26 terms

Target costing


Terms in this set (...)

Target costing
involves setting a target costs by subtracting a desired profit margin from a target selling price
Target cost require
some re-designing of the product and removal of unnecessary costs
Target cost is most effective
at the product design stage (it easier and cheaper to make changes that reduce costs) and development phase
Target cost is less effective
for established products that are made in established processes
Step 1 : target costing
determine product specification of which an adequate sales volumes is estimated
Step 2 : target costing
Decide a target selling at which the organisation will be able to sell successfully and achieve a desire market share
Step 3 : target costing
estimated required profit, based on require profit margin and return on investment
Step 4 : target costing
calculate: Target cost = target selling price - target profit
Step 5 : target costing
prepare estimated cost for the product, based on the initial design specification and current costs levels
Step 6 : target costing
calculate: Target cost gap = estimated cost - target cost
Step 7 : target costing
Make effort to close the gap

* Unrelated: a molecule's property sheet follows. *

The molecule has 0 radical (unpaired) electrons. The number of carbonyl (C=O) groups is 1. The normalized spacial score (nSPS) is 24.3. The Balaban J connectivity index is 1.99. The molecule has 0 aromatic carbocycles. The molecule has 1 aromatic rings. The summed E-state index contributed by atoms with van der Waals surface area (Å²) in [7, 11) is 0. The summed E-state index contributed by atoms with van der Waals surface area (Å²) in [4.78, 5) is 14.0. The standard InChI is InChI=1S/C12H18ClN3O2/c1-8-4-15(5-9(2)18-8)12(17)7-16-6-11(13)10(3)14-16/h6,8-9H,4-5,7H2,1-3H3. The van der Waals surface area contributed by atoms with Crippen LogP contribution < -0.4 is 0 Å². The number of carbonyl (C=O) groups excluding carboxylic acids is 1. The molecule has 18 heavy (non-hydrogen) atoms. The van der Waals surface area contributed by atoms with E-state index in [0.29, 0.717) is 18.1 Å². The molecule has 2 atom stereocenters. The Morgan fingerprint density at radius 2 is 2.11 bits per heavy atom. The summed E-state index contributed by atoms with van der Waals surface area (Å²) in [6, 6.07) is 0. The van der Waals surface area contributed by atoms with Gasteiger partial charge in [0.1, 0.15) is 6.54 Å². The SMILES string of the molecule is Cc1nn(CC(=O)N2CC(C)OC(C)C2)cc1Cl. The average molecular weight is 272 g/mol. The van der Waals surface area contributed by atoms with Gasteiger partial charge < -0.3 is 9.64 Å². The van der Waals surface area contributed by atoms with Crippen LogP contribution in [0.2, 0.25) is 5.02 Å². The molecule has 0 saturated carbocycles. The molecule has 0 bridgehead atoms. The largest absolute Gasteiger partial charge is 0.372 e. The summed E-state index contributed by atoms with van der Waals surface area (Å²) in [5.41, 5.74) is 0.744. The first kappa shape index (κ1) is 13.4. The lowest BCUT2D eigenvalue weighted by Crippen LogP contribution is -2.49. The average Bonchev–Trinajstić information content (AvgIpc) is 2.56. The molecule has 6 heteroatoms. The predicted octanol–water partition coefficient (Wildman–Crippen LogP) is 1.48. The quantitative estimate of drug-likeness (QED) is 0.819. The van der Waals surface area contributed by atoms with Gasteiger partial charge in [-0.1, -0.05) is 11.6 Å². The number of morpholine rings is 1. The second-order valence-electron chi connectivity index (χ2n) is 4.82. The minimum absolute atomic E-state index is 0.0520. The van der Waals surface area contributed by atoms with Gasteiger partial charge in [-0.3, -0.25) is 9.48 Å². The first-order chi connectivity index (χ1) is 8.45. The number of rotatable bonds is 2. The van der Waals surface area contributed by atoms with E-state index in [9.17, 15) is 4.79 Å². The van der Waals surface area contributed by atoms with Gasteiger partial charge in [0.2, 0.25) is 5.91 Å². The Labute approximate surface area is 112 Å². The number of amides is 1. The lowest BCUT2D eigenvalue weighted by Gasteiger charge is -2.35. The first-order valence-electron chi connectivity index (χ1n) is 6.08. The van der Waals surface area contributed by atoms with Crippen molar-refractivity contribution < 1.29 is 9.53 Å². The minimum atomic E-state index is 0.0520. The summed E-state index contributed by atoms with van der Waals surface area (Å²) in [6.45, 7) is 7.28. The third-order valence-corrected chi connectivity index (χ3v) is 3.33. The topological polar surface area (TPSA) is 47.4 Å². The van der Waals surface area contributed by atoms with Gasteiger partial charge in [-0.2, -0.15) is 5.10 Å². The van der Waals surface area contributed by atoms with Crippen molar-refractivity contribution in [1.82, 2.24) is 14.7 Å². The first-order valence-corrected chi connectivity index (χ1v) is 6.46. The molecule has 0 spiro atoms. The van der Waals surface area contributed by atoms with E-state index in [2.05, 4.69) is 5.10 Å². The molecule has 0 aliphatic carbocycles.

'design out' cost prior to production is more successful than
'control out' cost after 'live' production has started
estimate target cost based on
target selling price per unit and
expected volume of sales
closing target cost gap through component
reducing numbers of component
using standard where possible
closing target cost gap through staff
use cheaper staff
training staff in more efficient techniques
closing target cost gap through others
using different materials
acquiring new, more efficient technology
cutting out non-value added activities
characteristic of services
no transfer of ownership
any activity of benefit that one party can offer to another that is essentially intangible and does not result in the ownership of anything.
its production may or may not be tied to a physical product
lack of substance which is involved with service delivery
no substantial material or physical: taste, feel, visible presence
many services are create at the same time as they are consumed
problem of maintaining consistency in the standard of output
when delivery by human, difficult to ensure same service is provided in exactly same way and same time
services are innately perishable
No transfer of ownership
the purchase only confers on the customer access to or right to use a facility
Target costing in services difficult because of
intangibility and variability
difficult of intangibility
some of the features of a service cannot be properly specified
services do not have any material content
difficult of variability/homogeneity
a service can differ every time it is provided, and a standard service may not exist